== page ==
Real talk with the Geek: I’m obese and I know it, but overeating isn’t the issue

I’ve been considering writing about this subject for a while now. I’ve been unhappy with my weight for a long time and a few years ago I had to come to terms with the fact that there really isn’t much I can do about it. That was about the same time that I started showing symptoms for ME. I couldn’t even do normal everyday things let alone do any exercising which was already difficult beyond belief due to having hypermobile Ehlers Danlos Syndrome (hEDS) and asthma.

I’d already been to my doctor and been referred to the NHS weight management service only to find that as per usual the NHS doesn’t have a clue about what to do with people like me. People who have multiple health conditions and can’t just go to a gym to work out. I tried a session of aqua aerobics and while I enjoyed it, and the water did support me, getting out of the water was exhausting. Going to the leisure centre and being part of a class also triggered my anxiety. I was back to square one.

I’ve successfully lost weight several times previously. As the title of this post states overeating isn’t my problem. I know what works for me and I’ve had great success with a ketogenic diet. Unfortunately, I’m now on a certain medication for my migraines that specifically cannot be taken alongside a ketogenic diet. I’ve spoken to my doctor about how much of a keto diet I can do and was warned that the higher the dose of the medication the more at risk I would be. I’ve recently had to increase the medication which means that a ketogenic diet is out.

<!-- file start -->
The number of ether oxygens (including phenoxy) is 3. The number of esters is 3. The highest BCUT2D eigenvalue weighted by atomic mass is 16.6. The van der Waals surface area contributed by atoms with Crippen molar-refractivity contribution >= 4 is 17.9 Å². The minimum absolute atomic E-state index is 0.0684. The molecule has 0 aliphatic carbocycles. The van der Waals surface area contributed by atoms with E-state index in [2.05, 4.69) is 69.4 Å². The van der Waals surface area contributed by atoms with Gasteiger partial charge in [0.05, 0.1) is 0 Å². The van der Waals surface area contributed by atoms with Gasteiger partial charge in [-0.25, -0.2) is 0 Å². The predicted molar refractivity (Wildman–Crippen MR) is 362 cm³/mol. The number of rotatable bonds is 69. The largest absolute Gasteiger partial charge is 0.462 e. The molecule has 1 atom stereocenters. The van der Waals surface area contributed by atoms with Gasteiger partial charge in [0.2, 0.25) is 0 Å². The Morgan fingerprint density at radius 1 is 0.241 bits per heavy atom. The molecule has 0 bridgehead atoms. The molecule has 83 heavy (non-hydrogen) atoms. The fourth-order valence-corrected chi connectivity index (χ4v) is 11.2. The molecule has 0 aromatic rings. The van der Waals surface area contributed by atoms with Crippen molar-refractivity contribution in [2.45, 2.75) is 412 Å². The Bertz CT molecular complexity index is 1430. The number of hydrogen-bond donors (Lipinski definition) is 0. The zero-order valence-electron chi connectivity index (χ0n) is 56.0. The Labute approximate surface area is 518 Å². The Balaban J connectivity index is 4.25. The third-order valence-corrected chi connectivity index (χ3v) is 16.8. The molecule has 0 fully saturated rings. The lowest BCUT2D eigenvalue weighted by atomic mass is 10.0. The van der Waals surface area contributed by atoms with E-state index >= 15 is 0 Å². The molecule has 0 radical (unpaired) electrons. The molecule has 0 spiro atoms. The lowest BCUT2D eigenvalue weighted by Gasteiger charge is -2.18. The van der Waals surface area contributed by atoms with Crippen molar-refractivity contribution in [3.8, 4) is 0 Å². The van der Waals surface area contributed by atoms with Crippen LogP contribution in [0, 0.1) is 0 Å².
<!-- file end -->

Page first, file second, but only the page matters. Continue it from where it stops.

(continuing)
What people don’t realise about diets is that starving yourself doesn’t work for everyone. We all have a different type of metabolism. Mine responds to a heavy protein diet, plus, with my health conditions I can’t starve myself. If I don’t eat regularly I get migraines or I start to feel unwell, faint or fatigued; ME is a complicated balancing game.

What prompted this sudden post was the English government’s “Obesity Strategy” announcement which as usual whenever anything about obesity comes up has people commenting about how easy it is to lose weight, how people should do it for their health, how anyone can do it because they did it, blah blah blah. There are already people claiming that obesity is behind the high COVID-19 rates in the US, completely ignoring the US government’s blatant mishandling of the pandemic, even though the US doesn’t actually have the highest obesity rate in the world. Interestingly, the US is 12th on that list and the UK is 36th which suggests a rather big flaw in the link between obesity and COVID-19 flaw. What England and the US do have in common are governments who have failed to contain the pandemic, however, that’s a topic for another day.